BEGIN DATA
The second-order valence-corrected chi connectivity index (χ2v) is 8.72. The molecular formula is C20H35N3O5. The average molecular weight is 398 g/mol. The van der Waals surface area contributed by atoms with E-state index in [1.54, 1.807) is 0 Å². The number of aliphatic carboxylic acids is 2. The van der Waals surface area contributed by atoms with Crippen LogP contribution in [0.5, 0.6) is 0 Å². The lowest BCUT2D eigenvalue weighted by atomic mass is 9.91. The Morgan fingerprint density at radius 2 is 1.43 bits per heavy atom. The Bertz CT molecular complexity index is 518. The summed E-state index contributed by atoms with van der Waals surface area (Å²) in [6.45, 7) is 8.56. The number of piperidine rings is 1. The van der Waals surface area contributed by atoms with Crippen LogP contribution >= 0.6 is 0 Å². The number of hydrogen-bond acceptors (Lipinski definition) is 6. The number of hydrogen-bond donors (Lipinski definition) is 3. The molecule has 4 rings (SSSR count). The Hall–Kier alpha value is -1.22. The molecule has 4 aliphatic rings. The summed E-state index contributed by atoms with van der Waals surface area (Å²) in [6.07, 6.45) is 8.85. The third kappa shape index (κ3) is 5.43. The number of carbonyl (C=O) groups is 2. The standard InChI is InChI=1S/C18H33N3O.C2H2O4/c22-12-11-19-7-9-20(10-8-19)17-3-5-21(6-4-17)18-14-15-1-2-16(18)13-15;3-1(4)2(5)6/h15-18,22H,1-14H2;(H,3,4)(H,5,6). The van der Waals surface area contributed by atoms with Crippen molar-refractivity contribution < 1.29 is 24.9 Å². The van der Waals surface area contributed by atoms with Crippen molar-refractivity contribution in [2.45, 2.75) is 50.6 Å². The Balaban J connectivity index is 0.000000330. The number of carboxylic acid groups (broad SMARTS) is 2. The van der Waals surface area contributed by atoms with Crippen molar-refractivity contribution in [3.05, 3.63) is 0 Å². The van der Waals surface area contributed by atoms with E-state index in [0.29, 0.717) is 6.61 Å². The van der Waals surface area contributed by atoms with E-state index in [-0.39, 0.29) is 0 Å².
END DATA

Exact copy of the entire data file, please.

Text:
The second-order valence-corrected chi connectivity index (χ2v) is 8.72. The molecular formula is C20H35N3O5. The average molecular weight is 398 g/mol. The van der Waals surface area contributed by atoms with E-state index in [1.54, 1.807) is 0 Å². The number of aliphatic carboxylic acids is 2. The van der Waals surface area contributed by atoms with Crippen LogP contribution in [0.5, 0.6) is 0 Å². The lowest BCUT2D eigenvalue weighted by atomic mass is 9.91. The Morgan fingerprint density at radius 2 is 1.43 bits per heavy atom. The Bertz CT molecular complexity index is 518. The summed E-state index contributed by atoms with van der Waals surface area (Å²) in [6.45, 7) is 8.56. The number of piperidine rings is 1. The van der Waals surface area contributed by atoms with Crippen LogP contribution >= 0.6 is 0 Å². The number of hydrogen-bond acceptors (Lipinski definition) is 6. The number of hydrogen-bond donors (Lipinski definition) is 3. The molecule has 4 rings (SSSR count). The Hall–Kier alpha value is -1.22. The molecule has 4 aliphatic rings. The summed E-state index contributed by atoms with van der Waals surface area (Å²) in [6.07, 6.45) is 8.85. The third kappa shape index (κ3) is 5.43. The number of carbonyl (C=O) groups is 2. The standard InChI is InChI=1S/C18H33N3O.C2H2O4/c22-12-11-19-7-9-20(10-8-19)17-3-5-21(6-4-17)18-14-15-1-2-16(18)13-15;3-1(4)2(5)6/h15-18,22H,1-14H2;(H,3,4)(H,5,6). The van der Waals surface area contributed by atoms with Crippen molar-refractivity contribution < 1.29 is 24.9 Å². The van der Waals surface area contributed by atoms with Crippen molar-refractivity contribution in [2.45, 2.75) is 50.6 Å². The Balaban J connectivity index is 0.000000330. The number of carboxylic acid groups (broad SMARTS) is 2. The van der Waals surface area contributed by atoms with Crippen molar-refractivity contribution in [3.05, 3.63) is 0 Å². The van der Waals surface area contributed by atoms with E-state index in [0.29, 0.717) is 6.61 Å². The van der Waals surface area contributed by atoms with E-state index in [-0.39, 0.29) is 0 Å².